Tadia Rice, nominated by Honolulu Mayor Rick Blangiardi, has a diverse and colorful resume far from the norm on the ethics board.

Tadia Rice jokes that she’s lived long enough to have five careers. 

She’s been an anti-apartheid activist, a singer, a nonprofit executive, an advocate for female prisoners, a filmmaker and a radio host, to name a few. 

Rice is also a consultant whose resume reflects clients as varied as the late performer Prince and the secretive U.S. National Security Agency. She knew the late Nelson Mandela, the legendary South African president. She’s even been knighted, though not by British royalty. The honor was bestowed by a family of charities called the Order of St. John.

Now, Rice is up for a new role. Mayor Rick Blangiardi has nominated her to join the Honolulu Ethics Commission. If confirmed by the Honolulu City Council, Rice will join a group charged with promoting ethical conduct in city government, investigating ethics complaints and issuing opinions.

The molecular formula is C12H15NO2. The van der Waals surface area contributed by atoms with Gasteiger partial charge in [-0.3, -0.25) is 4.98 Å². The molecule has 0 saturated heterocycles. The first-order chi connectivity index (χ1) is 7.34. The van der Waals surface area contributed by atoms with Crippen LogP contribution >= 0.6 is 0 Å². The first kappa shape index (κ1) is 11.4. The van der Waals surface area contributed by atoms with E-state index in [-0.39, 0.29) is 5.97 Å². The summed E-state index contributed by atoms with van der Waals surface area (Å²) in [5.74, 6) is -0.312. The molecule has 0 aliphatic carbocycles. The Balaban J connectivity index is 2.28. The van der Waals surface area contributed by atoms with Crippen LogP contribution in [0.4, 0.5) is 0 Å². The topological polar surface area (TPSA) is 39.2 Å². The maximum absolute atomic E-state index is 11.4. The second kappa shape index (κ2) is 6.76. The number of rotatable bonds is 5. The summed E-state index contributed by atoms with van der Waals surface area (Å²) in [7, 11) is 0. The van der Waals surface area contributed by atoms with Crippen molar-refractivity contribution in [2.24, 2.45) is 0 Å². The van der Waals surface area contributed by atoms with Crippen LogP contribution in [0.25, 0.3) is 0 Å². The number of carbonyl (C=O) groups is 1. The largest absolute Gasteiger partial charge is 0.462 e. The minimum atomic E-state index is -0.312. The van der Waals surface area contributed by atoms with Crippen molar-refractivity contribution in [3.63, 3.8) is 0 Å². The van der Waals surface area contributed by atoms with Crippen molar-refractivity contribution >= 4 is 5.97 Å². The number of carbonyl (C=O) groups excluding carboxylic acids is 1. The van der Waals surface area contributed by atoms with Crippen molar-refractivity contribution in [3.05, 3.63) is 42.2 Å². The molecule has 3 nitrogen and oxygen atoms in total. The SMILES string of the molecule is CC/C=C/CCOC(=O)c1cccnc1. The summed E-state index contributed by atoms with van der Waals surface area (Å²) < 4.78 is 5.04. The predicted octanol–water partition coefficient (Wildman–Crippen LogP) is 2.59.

Tadia Rice stands in her apartment in front of a wall of memorabilia.
Tadia Rice is Mayor Rick Blangiardi’s pick for the Honolulu Ethics Commission. (David Croxford/Civil Beat/2023)

“If we don’t again inculcate in citizenship what ethics means, we get what we vote for,” Rice said.

The group of six volunteers – Rice would be the seventh – is currently made up of mostly attorneys. There are three former judges, a lawyer in private practice, a mediator with a Ph.D. and a retired foreign service officer. The members oversee a staff of nearly a dozen attorneys, investigators and support employees. 

If confirmed, Rice said she will bring a different perspective to the board. 

“I’m not Pacific Club,” she said. “I’m not Bishop Street.”